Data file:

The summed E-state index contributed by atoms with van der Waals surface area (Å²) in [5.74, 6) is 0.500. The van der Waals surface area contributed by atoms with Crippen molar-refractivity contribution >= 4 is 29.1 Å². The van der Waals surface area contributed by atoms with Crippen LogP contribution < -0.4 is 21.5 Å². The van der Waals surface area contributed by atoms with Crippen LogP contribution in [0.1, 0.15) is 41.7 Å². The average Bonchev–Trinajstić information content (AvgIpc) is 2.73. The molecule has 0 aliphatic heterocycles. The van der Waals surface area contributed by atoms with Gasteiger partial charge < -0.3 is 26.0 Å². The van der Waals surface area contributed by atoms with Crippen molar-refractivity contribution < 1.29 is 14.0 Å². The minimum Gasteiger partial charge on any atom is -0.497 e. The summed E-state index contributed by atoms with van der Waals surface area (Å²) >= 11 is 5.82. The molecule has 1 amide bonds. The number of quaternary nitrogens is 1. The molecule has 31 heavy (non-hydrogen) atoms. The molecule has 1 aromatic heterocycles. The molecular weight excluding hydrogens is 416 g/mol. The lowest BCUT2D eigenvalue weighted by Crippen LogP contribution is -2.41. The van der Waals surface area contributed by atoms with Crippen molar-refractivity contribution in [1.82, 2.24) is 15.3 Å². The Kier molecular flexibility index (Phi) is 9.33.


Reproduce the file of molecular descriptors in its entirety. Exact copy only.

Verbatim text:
The summed E-state index contributed by atoms with van der Waals surface area (Å²) in [5.74, 6) is 0.500. The van der Waals surface area contributed by atoms with Crippen molar-refractivity contribution >= 4 is 29.1 Å². The van der Waals surface area contributed by atoms with Crippen LogP contribution < -0.4 is 21.5 Å². The van der Waals surface area contributed by atoms with Crippen LogP contribution in [0.1, 0.15) is 41.7 Å². The average Bonchev–Trinajstić information content (AvgIpc) is 2.73. The molecule has 0 aliphatic heterocycles. The van der Waals surface area contributed by atoms with Gasteiger partial charge < -0.3 is 26.0 Å². The van der Waals surface area contributed by atoms with Crippen molar-refractivity contribution < 1.29 is 14.0 Å². The minimum Gasteiger partial charge on any atom is -0.497 e. The summed E-state index contributed by atoms with van der Waals surface area (Å²) >= 11 is 5.82. The molecule has 1 amide bonds. The number of quaternary nitrogens is 1. The molecule has 31 heavy (non-hydrogen) atoms. The molecule has 1 aromatic heterocycles. The molecular weight excluding hydrogens is 416 g/mol. The lowest BCUT2D eigenvalue weighted by Crippen LogP contribution is -2.41. The van der Waals surface area contributed by atoms with Crippen molar-refractivity contribution in [1.82, 2.24) is 15.3 Å². The Kier molecular flexibility index (Phi) is 9.33.